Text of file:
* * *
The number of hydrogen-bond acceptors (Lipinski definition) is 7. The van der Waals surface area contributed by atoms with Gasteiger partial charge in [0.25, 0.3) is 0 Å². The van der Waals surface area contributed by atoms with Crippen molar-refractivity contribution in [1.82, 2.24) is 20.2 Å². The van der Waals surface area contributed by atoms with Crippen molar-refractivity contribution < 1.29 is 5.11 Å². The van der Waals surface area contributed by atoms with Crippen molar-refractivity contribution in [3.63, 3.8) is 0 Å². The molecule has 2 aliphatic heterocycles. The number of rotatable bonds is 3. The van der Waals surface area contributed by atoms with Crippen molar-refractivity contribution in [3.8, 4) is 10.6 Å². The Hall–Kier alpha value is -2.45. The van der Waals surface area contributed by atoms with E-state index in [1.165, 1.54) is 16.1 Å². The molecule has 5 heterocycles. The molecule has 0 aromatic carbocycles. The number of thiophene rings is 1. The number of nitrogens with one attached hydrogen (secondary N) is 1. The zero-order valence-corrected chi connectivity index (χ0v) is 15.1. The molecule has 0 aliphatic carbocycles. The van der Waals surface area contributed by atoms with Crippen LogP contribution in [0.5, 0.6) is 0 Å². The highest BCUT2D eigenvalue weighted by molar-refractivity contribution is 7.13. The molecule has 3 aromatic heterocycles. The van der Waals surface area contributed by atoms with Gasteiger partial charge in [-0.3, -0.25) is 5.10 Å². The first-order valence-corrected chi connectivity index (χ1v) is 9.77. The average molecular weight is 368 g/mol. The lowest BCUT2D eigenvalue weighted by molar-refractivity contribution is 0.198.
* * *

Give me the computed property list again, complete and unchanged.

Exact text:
The number of hydrogen-bond acceptors (Lipinski definition) is 7. The van der Waals surface area contributed by atoms with Gasteiger partial charge in [0.25, 0.3) is 0 Å². The van der Waals surface area contributed by atoms with Crippen molar-refractivity contribution in [1.82, 2.24) is 20.2 Å². The van der Waals surface area contributed by atoms with Crippen molar-refractivity contribution < 1.29 is 5.11 Å². The van der Waals surface area contributed by atoms with Crippen molar-refractivity contribution in [3.63, 3.8) is 0 Å². The molecule has 2 aliphatic heterocycles. The number of rotatable bonds is 3. The van der Waals surface area contributed by atoms with Crippen molar-refractivity contribution in [3.8, 4) is 10.6 Å². The Hall–Kier alpha value is -2.45. The van der Waals surface area contributed by atoms with E-state index in [1.165, 1.54) is 16.1 Å². The molecule has 5 heterocycles. The molecule has 0 aromatic carbocycles. The number of thiophene rings is 1. The number of nitrogens with one attached hydrogen (secondary N) is 1. The zero-order valence-corrected chi connectivity index (χ0v) is 15.1. The molecule has 0 aliphatic carbocycles. The van der Waals surface area contributed by atoms with Crippen LogP contribution in [0.5, 0.6) is 0 Å². The highest BCUT2D eigenvalue weighted by molar-refractivity contribution is 7.13. The molecule has 3 aromatic heterocycles. The van der Waals surface area contributed by atoms with Gasteiger partial charge in [-0.3, -0.25) is 5.10 Å². The first-order valence-corrected chi connectivity index (χ1v) is 9.77. The average molecular weight is 368 g/mol. The lowest BCUT2D eigenvalue weighted by molar-refractivity contribution is 0.198.